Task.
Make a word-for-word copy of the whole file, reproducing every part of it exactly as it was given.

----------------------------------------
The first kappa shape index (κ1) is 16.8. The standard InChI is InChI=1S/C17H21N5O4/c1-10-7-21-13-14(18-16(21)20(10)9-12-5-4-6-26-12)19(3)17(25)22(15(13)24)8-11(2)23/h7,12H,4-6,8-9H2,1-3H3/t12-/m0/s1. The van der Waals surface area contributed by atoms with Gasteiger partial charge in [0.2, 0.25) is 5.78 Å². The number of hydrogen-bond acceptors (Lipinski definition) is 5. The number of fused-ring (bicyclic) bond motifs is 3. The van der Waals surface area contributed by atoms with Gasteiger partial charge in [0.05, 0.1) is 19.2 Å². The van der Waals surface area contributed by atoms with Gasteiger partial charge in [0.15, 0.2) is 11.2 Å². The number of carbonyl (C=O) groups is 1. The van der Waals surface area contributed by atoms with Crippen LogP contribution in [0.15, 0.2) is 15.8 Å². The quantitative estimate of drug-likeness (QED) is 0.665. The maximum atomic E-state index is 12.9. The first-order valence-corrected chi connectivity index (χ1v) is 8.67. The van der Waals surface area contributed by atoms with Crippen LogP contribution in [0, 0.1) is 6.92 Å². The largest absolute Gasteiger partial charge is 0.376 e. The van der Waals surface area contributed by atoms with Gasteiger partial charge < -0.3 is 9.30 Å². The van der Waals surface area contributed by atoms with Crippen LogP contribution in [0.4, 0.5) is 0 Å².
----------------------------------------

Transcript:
The first kappa shape index (κ1) is 16.8. The standard InChI is InChI=1S/C17H21N5O4/c1-10-7-21-13-14(18-16(21)20(10)9-12-5-4-6-26-12)19(3)17(25)22(15(13)24)8-11(2)23/h7,12H,4-6,8-9H2,1-3H3/t12-/m0/s1. The van der Waals surface area contributed by atoms with Gasteiger partial charge in [0.2, 0.25) is 5.78 Å². The number of hydrogen-bond acceptors (Lipinski definition) is 5. The number of fused-ring (bicyclic) bond motifs is 3. The van der Waals surface area contributed by atoms with Gasteiger partial charge in [0.05, 0.1) is 19.2 Å². The van der Waals surface area contributed by atoms with Gasteiger partial charge in [0.15, 0.2) is 11.2 Å². The number of carbonyl (C=O) groups is 1. The van der Waals surface area contributed by atoms with Crippen LogP contribution in [0.15, 0.2) is 15.8 Å². The quantitative estimate of drug-likeness (QED) is 0.665. The maximum atomic E-state index is 12.9. The first-order valence-corrected chi connectivity index (χ1v) is 8.67. The van der Waals surface area contributed by atoms with Crippen LogP contribution in [0, 0.1) is 6.92 Å². The largest absolute Gasteiger partial charge is 0.376 e. The van der Waals surface area contributed by atoms with Gasteiger partial charge < -0.3 is 9.30 Å². The van der Waals surface area contributed by atoms with Crippen LogP contribution in [0.4, 0.5) is 0 Å².